Register with us or sign in
soak in jays fluid or bleach watered down over night this kills viruses bactiria that travel about on birds and gets all the muck off much easier its good
you dont need vetinerary disinfectant just use the old fashioned jays fluid spray this is a multi purpose disinfectant and once rinsed off its harmless to plants animals
kater1 - I'm having problems getting to the bottom of my plastic feeder too, and have just resolved to buy a new one that dismantles better so I can clean it more easily. If I find a cheap one I'll let you know!
full-time-mum - diluted bleach is fine, but make sure you rinse it well afterwards. Otherwise veterinary disinfectant is available from the RSPB shop
Birdie2 - if you have seen birds looking ill, it would be better to remove all the debris beneath your feeding station to avoid contamination of healthy birds.
I think you may be worrying too much. All this cleaning and disinfecting will harm the birds and the environment more in that you reduce their natural ability to fight diseases and infections. The same rule applies to households. Of course, if you do actually genuinely see an ill bird, do clean but otherwise I wouldn't even think about it. We've been putting sunflower seeds out on simple bird tables hanging from trees and our balconies, for years, and it's a sight to behold! Can't recall the last time we cleaned them. Birds are not that dirty, its the holders. I'd recommend sticking to simple bird tables with a low roof cover if you want, and hang them in places away from trees if you have a problem with squirrels...
Have just found a ceramic-topped plastic bird feeder in Aldi that has a wing-nut at the bottom for filling & cleaning - I think it was £3.99 but not sure.
I thought I'd be able to dismantle it completely but the top is fixed.
In spite of this I think it will be easier to clean because it's at the base that the seeds usually stick - the top should be clear - I hope!
JAG - I find that wood pigeons have been able to take most of the food put out on a low roof covered bird table, as they do with food I put on the ground for blackbirds etc.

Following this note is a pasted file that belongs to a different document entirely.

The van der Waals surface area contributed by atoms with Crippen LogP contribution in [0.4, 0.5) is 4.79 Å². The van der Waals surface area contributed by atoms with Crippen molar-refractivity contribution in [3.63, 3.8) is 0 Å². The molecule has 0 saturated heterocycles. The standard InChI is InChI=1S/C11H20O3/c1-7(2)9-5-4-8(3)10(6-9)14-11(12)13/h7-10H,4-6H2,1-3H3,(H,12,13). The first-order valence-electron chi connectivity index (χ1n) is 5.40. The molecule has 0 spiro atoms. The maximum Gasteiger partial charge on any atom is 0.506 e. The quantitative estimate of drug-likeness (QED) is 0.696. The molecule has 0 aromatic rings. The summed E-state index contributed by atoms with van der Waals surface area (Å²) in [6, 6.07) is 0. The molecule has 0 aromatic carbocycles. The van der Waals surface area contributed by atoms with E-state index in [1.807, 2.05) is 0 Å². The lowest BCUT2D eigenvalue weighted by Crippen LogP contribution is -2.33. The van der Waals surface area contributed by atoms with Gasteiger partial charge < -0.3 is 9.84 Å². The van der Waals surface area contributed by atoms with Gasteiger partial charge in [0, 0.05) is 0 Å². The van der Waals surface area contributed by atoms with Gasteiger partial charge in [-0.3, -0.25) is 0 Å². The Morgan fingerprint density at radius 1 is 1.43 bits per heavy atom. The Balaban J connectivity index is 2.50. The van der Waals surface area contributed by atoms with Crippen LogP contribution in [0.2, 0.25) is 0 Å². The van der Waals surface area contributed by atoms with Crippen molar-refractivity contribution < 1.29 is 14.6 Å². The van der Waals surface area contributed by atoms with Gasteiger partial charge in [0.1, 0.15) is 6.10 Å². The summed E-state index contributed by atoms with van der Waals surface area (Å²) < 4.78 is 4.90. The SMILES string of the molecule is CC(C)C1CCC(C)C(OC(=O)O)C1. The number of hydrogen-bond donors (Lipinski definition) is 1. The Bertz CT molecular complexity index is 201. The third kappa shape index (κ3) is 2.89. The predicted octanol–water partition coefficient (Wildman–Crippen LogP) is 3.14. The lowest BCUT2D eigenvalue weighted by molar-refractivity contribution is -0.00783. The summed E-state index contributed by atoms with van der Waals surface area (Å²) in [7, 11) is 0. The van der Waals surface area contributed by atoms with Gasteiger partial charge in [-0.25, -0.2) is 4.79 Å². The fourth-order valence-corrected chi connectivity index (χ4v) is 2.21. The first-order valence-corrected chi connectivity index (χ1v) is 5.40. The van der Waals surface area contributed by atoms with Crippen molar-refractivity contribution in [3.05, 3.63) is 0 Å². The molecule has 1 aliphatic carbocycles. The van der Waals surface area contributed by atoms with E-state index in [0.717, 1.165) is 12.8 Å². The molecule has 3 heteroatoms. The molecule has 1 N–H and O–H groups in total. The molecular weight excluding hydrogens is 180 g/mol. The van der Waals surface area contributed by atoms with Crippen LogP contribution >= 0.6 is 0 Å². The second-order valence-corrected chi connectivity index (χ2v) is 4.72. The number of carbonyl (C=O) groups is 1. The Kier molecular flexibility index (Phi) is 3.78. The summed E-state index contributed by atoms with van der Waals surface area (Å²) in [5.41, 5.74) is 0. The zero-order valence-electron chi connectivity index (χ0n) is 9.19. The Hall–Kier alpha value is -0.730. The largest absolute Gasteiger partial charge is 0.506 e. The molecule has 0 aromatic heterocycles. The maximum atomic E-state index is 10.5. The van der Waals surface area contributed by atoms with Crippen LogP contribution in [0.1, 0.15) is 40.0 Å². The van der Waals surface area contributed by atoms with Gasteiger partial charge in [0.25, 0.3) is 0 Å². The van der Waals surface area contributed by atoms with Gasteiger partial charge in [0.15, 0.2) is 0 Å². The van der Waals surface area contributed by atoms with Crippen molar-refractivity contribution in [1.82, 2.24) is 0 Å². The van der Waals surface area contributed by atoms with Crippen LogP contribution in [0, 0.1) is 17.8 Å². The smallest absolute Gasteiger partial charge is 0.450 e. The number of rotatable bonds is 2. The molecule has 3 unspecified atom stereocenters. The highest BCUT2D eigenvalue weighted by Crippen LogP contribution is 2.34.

JAG - I don't think we're worrying too much. By feeding the birds we are attracting large numbers of them to our gardens - very small spaces compared to woodland, for example. If they're all concentrated in a small space, interacting with each other, spitting food on to each other and - in some cases - defecating on each other, then we need to make sure our bird feeding stations are clean, as diseases can quickly build up.
kater1 - that sounds good, can you post a photo?
I'm sorry that I can't post a photo but I've just looked on the UK Aldi Special buys' site & the feeders & other bird things are on it. The feeders are £3.99, as I thought. They tend to sell these things quite quickly so they might not be available for long.
Ms Bradbury - fair point. But you'd be surprised how well they cope. And it does not necessarily mean, that all the birds that come to your table, actually live in the close surroundings. Animals adapt, and birds are extremely clever. Living in close surroundings hasn't harmed them for decades yet.
Of course, I see the point that some of the larger birds get at the food that was destined for the smaller ones, but who is to say that the larger ones are well fed anyway? Maybe they are just as hungry as the small ones?? I cannot say. As with the cleaning, do they actually poop all over the feeder? I cannot believe that. Cleaning detergents are unnatural, and definitely contribute to the diseases that exist today. Use plain water and soda crystals and a good scrubbing brush. What dirt stays, stays. Birds don't complain. They just want/need the food.
Holedigger - how on earth do the seeds sprout?! i have never heard of that before... if you put away the tables over the summer months when they are not needed, thus closing them off from sunlight ... crikey, why don't you just pull out the sprouting seeds when it happens?!
@JAG, I agree that cleaning detergents are unnatural and may contribute to some human diseases that exist today. But I would say that bird diseases are on the rise and some are now passing between species when they previously didn't (avian pox in great tits and trichomonas in finches for example). The advice of the RSPB and other wildlife groups is to keep our feeders clean, so I'm sticking with that.
I live in the country and have never seen a dead bird unless having been run over by traffic. Has anyone else seen many ? A good soaking with warm water and using a stiff brush will shift any dirt in seed containers I find.
I wash my feeders at least every two months. They are a pain to dismantle and getting harder as they get older- they must be about 5 years old now but still ok to use! I usually wash them in hot soapy water with bleach in using a long brush that I bought from the RSPB. I make sure that they are rinsed well and perfectly dry before filling them with seed.......